By the way, that was Malthus's great insight. He realized that if more food was made available, human beings being K strategists would in effect always rise to the level of food availability.

[William Rees]
‘William E. Rees: "The Fundamental Issue - Overshoot" | The Great Simplification #53’, Nate Hagens, YouTube

[…] there's no inherent conflict between technology and ecological thinking. The conflict comes from assuming you can use the technology to overcome the biophysical reality within which we are embedded.

So if we decided as a species 200 years ago, that the carrying capacity of planet Earth indefinitely was say 2 billion people, we could have used technology at an appropriate scale to ensure the continued wellbeing of some 2 billion people ad infinitum.

But we didn't do that. The assumption was that technology can increase carrying capacity indefinitely […]

[William Rees]
‘William E. Rees: "The Fundamental Issue - Overshoot" | The Great Simplification #53’, Nate Hagens, YouTube

In many cases the relationships, the stable relationships that indigenous peoples have developed with their natural environments occur after they've obliterated the natural environment. They occur after they've hunted out all of the megafauna, the large easily caught species.

If you just think of New Zealand, which has been settled since 800 years ago or so, 12 species of gigantic birds went extinct as a result of the deprivations of the indigenous people that now occupy New Zealand. The decimation of populations of large mammals […] in Australia just follows the progression of the occupation of that subcontinent by aboriginals in the last 50,000 years.

So yes, we can develop a harmonious relationship with our ecosystems, but often only after we've inserted ourselves into those ecosystems and appropriated the habitats and food chains of many of the mammals […]

[William Rees]
‘William E. Rees: "The Fundamental Issue - Overshoot" | The Great Simplification #53’, Nate Hagens, YouTube

Any species capable of exponential growth will respond to a period of resource abundance. And many species in nature go through cycles. It's a boom bust cycle: things get good, we expand, then negative feedback kicks in, we crash, then we get good and expand.

Humans have never done that, not globally. We've done it locally.

But now for the first time we've managed to, in effect, colonize the entire planet. We've grown by liquidating our capital [but] you cannot continue to grow by liquidating the natural capital basis of your own existence. And so we get to the point where we become so large, there's simply insufficiency there to maintain even the maintenance activities, let alone further growth.

[William Rees]
‘William E. Rees: "The Fundamental Issue - Overshoot" | The Great Simplification #53’, Nate Hagens, YouTube

We can't avoid the reality that humans are biophysical entities, that we are ecological species that have evolved as components of nature and that we require a certain energy flow just to breathe.

Historically, that energy flow has always been solar energy through our food supply. We broke from that, oh, just about 200 years ago. And with this exosomatic or outside the body source of energy called fossil fuel, we vastly increased our capacity to exploit and destroy the planet.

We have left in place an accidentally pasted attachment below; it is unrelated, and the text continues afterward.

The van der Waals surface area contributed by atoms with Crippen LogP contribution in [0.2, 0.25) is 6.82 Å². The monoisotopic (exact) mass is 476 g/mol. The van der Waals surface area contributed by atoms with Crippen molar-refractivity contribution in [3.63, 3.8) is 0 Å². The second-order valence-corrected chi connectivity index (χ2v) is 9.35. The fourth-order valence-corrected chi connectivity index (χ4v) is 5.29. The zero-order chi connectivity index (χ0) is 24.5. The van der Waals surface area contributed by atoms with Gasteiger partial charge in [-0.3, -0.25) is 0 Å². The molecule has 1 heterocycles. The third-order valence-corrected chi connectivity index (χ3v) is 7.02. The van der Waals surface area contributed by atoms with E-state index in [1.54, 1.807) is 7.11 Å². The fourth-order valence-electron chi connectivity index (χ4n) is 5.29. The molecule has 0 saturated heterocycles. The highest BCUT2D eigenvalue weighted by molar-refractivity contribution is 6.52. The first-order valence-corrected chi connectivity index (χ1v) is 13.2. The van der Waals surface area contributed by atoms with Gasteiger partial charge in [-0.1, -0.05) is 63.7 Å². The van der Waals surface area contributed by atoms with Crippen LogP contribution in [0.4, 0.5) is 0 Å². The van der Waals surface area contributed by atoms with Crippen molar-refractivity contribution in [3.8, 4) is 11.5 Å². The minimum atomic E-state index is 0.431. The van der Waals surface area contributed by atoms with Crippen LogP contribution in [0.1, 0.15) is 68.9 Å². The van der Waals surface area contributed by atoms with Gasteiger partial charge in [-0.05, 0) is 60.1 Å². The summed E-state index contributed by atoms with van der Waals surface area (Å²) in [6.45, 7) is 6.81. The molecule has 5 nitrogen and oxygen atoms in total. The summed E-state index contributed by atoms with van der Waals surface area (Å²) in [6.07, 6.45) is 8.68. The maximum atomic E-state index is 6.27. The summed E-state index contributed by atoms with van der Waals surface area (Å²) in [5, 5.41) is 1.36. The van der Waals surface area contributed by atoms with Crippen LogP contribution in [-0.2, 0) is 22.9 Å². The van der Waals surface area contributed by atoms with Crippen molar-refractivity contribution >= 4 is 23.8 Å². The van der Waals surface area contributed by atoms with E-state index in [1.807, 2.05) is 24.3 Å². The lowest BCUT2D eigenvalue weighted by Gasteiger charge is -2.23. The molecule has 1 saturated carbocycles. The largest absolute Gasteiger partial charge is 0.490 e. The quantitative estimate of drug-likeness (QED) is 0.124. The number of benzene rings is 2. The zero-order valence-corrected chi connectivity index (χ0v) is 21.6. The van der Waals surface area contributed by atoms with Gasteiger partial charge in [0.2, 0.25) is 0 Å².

And so we see everywhere measurements of the decline in forest fertility. North America has lost 50% to 70% of the organic nutrients that took 11,000 or 12,000 years in the Postglacial period to accumulate. So in less than 200 years of deep tillage agriculture, half of that's gone or 70% is gone. And the only way we maintain the productivity of the Great Plains is through the massive applications of fertilizers and pesticides and increasing irrigation.

[William Rees]
‘William E. Rees: "The Fundamental Issue - Overshoot" | The Great Simplification #53’, Nate Hagens, YouTube

William Rees: The biophysical reality is that human beings in the growth of the human system have displaced other species from their eco-niches. It's a concept I call competitive displacement.

Human unsustainability is a natural phenomenon. We are unsustainable by nature because all we're doing is following our natural propensity to expand and to fill all available habitat, but we do it better than any other species.

So if you go back 10,000 years, humans were fewer than, or less than 1% of the biomass of mammals on planet Earth. Then with agriculture and just more recently in the last couple of 100 years with fossil energy and the massive expansion of the human enterprise, humans have become 36% or 34% of the biomass of mammals.

And by the way, the biomass itself has gone up. But our domestic animals are another 62-63%. So that when you add all of that together, it means that wild mammals on planet Earth today are about 3%-4% of the total biomass of mammals. So all those great herds you see in Africa are a trivial appendage on the biomass of mammals, which has absolutely been commandeered by both humans and our domestic animals.

So there's been an enormous displacement of non-human species, and the remaining populations in the last 50 years have been reduced by 65-70%.

Nate Hagens: It's actually worse than that because it’s all mammals, including ocean mammals. So if it's only land mammals, it's 98%.

[William Rees & Nate Hagens]
‘William E. Rees: "The Fundamental Issue - Overshoot" | The Great Simplification #53’, Nate Hagens, YouTube